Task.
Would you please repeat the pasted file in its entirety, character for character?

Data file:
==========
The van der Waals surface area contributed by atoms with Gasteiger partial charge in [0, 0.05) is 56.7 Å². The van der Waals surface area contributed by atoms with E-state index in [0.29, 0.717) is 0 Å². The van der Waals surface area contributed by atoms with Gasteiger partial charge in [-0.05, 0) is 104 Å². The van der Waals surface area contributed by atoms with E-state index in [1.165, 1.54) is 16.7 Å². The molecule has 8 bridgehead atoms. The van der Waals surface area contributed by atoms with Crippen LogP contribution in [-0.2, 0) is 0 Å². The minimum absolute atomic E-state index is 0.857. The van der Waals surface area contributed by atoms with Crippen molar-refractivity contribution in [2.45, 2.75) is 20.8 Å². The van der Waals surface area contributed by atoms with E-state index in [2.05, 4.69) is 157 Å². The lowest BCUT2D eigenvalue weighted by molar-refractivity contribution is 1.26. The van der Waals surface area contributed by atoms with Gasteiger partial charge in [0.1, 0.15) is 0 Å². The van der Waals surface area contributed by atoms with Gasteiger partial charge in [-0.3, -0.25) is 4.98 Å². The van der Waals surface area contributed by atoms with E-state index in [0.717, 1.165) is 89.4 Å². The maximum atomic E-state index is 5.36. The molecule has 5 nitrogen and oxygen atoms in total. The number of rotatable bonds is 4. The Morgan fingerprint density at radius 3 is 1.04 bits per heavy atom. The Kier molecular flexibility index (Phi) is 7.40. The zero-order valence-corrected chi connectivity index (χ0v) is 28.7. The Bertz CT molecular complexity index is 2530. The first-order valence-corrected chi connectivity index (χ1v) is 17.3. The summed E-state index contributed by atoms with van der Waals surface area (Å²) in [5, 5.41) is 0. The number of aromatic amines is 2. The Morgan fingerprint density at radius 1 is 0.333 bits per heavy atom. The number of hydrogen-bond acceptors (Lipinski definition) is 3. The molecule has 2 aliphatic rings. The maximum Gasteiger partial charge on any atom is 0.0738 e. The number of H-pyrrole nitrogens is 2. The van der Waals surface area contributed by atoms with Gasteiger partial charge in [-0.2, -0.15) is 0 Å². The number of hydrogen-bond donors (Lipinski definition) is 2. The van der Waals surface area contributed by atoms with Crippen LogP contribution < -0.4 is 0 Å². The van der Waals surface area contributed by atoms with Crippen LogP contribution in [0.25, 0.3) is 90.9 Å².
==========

The van der Waals surface area contributed by atoms with Gasteiger partial charge in [0, 0.05) is 56.7 Å². The van der Waals surface area contributed by atoms with E-state index in [0.29, 0.717) is 0 Å². The van der Waals surface area contributed by atoms with Gasteiger partial charge in [-0.05, 0) is 104 Å². The van der Waals surface area contributed by atoms with E-state index in [1.165, 1.54) is 16.7 Å². The molecule has 8 bridgehead atoms. The van der Waals surface area contributed by atoms with Crippen LogP contribution in [-0.2, 0) is 0 Å². The minimum absolute atomic E-state index is 0.857. The van der Waals surface area contributed by atoms with Crippen molar-refractivity contribution in [2.45, 2.75) is 20.8 Å². The van der Waals surface area contributed by atoms with E-state index in [2.05, 4.69) is 157 Å². The lowest BCUT2D eigenvalue weighted by molar-refractivity contribution is 1.26. The van der Waals surface area contributed by atoms with Gasteiger partial charge in [0.1, 0.15) is 0 Å². The van der Waals surface area contributed by atoms with Gasteiger partial charge in [-0.3, -0.25) is 4.98 Å². The van der Waals surface area contributed by atoms with E-state index in [0.717, 1.165) is 89.4 Å². The maximum atomic E-state index is 5.36. The molecule has 5 nitrogen and oxygen atoms in total. The number of rotatable bonds is 4. The Morgan fingerprint density at radius 3 is 1.04 bits per heavy atom. The Kier molecular flexibility index (Phi) is 7.40. The zero-order valence-corrected chi connectivity index (χ0v) is 28.7. The Bertz CT molecular complexity index is 2530. The first-order valence-corrected chi connectivity index (χ1v) is 17.3. The summed E-state index contributed by atoms with van der Waals surface area (Å²) in [5, 5.41) is 0. The number of aromatic amines is 2. The Morgan fingerprint density at radius 1 is 0.333 bits per heavy atom. The number of hydrogen-bond acceptors (Lipinski definition) is 3. The molecule has 2 aliphatic rings. The maximum Gasteiger partial charge on any atom is 0.0738 e. The number of H-pyrrole nitrogens is 2. The van der Waals surface area contributed by atoms with Gasteiger partial charge in [-0.2, -0.15) is 0 Å². The number of hydrogen-bond donors (Lipinski definition) is 2. The van der Waals surface area contributed by atoms with Crippen LogP contribution < -0.4 is 0 Å². The van der Waals surface area contributed by atoms with Crippen LogP contribution in [0.25, 0.3) is 90.9 Å².